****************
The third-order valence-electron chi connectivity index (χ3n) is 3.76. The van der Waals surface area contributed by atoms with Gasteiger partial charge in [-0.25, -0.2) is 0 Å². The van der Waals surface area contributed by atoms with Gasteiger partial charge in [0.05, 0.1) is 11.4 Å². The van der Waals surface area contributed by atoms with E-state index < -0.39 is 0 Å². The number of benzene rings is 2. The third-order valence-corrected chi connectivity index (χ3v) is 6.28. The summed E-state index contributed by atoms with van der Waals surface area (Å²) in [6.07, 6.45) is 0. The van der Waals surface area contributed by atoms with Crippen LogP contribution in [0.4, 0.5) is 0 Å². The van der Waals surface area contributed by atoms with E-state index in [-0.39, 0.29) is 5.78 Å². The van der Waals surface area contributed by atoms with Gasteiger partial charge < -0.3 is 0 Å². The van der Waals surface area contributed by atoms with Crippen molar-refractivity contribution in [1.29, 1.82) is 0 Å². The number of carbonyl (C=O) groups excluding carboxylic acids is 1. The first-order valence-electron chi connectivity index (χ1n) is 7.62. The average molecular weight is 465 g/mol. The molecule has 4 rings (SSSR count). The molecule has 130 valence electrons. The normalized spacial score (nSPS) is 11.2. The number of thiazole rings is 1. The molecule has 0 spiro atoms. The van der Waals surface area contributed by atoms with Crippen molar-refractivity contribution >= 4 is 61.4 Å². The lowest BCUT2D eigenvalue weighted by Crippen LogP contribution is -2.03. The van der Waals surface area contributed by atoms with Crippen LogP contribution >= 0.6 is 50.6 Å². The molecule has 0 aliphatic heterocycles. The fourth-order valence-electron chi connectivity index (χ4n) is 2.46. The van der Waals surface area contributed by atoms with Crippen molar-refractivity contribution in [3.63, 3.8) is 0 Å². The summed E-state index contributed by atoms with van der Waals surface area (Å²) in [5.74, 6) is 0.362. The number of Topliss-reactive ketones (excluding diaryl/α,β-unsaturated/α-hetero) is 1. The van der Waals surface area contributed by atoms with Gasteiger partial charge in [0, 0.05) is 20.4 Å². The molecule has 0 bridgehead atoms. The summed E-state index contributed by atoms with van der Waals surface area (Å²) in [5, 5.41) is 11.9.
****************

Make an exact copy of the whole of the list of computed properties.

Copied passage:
The third-order valence-electron chi connectivity index (χ3n) is 3.76. The van der Waals surface area contributed by atoms with Gasteiger partial charge in [-0.25, -0.2) is 0 Å². The van der Waals surface area contributed by atoms with Gasteiger partial charge in [0.05, 0.1) is 11.4 Å². The van der Waals surface area contributed by atoms with E-state index < -0.39 is 0 Å². The number of benzene rings is 2. The third-order valence-corrected chi connectivity index (χ3v) is 6.28. The summed E-state index contributed by atoms with van der Waals surface area (Å²) in [6.07, 6.45) is 0. The van der Waals surface area contributed by atoms with Crippen LogP contribution in [0.4, 0.5) is 0 Å². The van der Waals surface area contributed by atoms with E-state index in [-0.39, 0.29) is 5.78 Å². The van der Waals surface area contributed by atoms with Gasteiger partial charge < -0.3 is 0 Å². The van der Waals surface area contributed by atoms with Crippen molar-refractivity contribution in [1.29, 1.82) is 0 Å². The number of carbonyl (C=O) groups excluding carboxylic acids is 1. The first-order valence-electron chi connectivity index (χ1n) is 7.62. The average molecular weight is 465 g/mol. The molecule has 4 rings (SSSR count). The molecule has 130 valence electrons. The normalized spacial score (nSPS) is 11.2. The number of thiazole rings is 1. The molecule has 0 spiro atoms. The van der Waals surface area contributed by atoms with Crippen molar-refractivity contribution >= 4 is 61.4 Å². The lowest BCUT2D eigenvalue weighted by Crippen LogP contribution is -2.03. The van der Waals surface area contributed by atoms with Crippen LogP contribution >= 0.6 is 50.6 Å². The molecule has 0 aliphatic heterocycles. The fourth-order valence-electron chi connectivity index (χ4n) is 2.46. The van der Waals surface area contributed by atoms with Crippen molar-refractivity contribution in [3.63, 3.8) is 0 Å². The summed E-state index contributed by atoms with van der Waals surface area (Å²) in [5.74, 6) is 0.362. The number of Topliss-reactive ketones (excluding diaryl/α,β-unsaturated/α-hetero) is 1. The van der Waals surface area contributed by atoms with Gasteiger partial charge in [0, 0.05) is 20.4 Å². The molecule has 0 bridgehead atoms. The summed E-state index contributed by atoms with van der Waals surface area (Å²) in [5, 5.41) is 11.9.